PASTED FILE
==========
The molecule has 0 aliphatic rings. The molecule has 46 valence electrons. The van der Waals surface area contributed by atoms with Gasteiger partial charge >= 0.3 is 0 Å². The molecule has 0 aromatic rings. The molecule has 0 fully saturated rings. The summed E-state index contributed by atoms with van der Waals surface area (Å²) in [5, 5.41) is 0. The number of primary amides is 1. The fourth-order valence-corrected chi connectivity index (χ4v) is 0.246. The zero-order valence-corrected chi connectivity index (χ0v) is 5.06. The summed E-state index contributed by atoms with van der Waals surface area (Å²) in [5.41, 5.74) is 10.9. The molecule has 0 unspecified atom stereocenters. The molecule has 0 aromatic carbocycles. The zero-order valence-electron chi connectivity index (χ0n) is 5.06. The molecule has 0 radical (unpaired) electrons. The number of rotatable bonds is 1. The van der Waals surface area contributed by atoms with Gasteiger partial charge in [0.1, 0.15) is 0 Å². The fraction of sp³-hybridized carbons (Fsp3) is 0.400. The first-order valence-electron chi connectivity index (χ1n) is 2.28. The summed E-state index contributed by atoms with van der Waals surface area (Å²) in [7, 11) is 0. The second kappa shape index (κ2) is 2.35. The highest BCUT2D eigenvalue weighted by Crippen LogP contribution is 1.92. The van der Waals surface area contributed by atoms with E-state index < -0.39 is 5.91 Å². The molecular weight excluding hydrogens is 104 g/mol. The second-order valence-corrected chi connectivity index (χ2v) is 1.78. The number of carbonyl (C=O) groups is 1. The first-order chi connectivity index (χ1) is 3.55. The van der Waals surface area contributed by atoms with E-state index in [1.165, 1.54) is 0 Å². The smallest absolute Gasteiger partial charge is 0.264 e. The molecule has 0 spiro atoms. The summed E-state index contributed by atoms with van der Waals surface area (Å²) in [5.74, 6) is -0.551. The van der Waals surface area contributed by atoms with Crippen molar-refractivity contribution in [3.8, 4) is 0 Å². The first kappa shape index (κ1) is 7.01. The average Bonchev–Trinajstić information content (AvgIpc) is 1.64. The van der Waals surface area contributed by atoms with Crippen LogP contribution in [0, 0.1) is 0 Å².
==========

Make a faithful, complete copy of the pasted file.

The molecule has 0 aliphatic rings. The molecule has 46 valence electrons. The van der Waals surface area contributed by atoms with Gasteiger partial charge >= 0.3 is 0 Å². The molecule has 0 aromatic rings. The molecule has 0 fully saturated rings. The summed E-state index contributed by atoms with van der Waals surface area (Å²) in [5, 5.41) is 0. The number of primary amides is 1. The fourth-order valence-corrected chi connectivity index (χ4v) is 0.246. The zero-order valence-corrected chi connectivity index (χ0v) is 5.06. The summed E-state index contributed by atoms with van der Waals surface area (Å²) in [5.41, 5.74) is 10.9. The molecule has 0 unspecified atom stereocenters. The molecule has 0 aromatic carbocycles. The zero-order valence-electron chi connectivity index (χ0n) is 5.06. The molecule has 0 radical (unpaired) electrons. The number of rotatable bonds is 1. The van der Waals surface area contributed by atoms with Gasteiger partial charge in [0.1, 0.15) is 0 Å². The fraction of sp³-hybridized carbons (Fsp3) is 0.400. The first-order valence-electron chi connectivity index (χ1n) is 2.28. The summed E-state index contributed by atoms with van der Waals surface area (Å²) in [7, 11) is 0. The second kappa shape index (κ2) is 2.35. The highest BCUT2D eigenvalue weighted by Crippen LogP contribution is 1.92. The van der Waals surface area contributed by atoms with E-state index < -0.39 is 5.91 Å². The molecular weight excluding hydrogens is 104 g/mol. The second-order valence-corrected chi connectivity index (χ2v) is 1.78. The number of carbonyl (C=O) groups is 1. The first-order chi connectivity index (χ1) is 3.55. The van der Waals surface area contributed by atoms with E-state index in [1.165, 1.54) is 0 Å². The smallest absolute Gasteiger partial charge is 0.264 e. The molecule has 0 spiro atoms. The summed E-state index contributed by atoms with van der Waals surface area (Å²) in [5.74, 6) is -0.551. The van der Waals surface area contributed by atoms with Crippen molar-refractivity contribution in [3.8, 4) is 0 Å². The first kappa shape index (κ1) is 7.01. The average Bonchev–Trinajstić information content (AvgIpc) is 1.64. The van der Waals surface area contributed by atoms with Crippen LogP contribution in [0, 0.1) is 0 Å².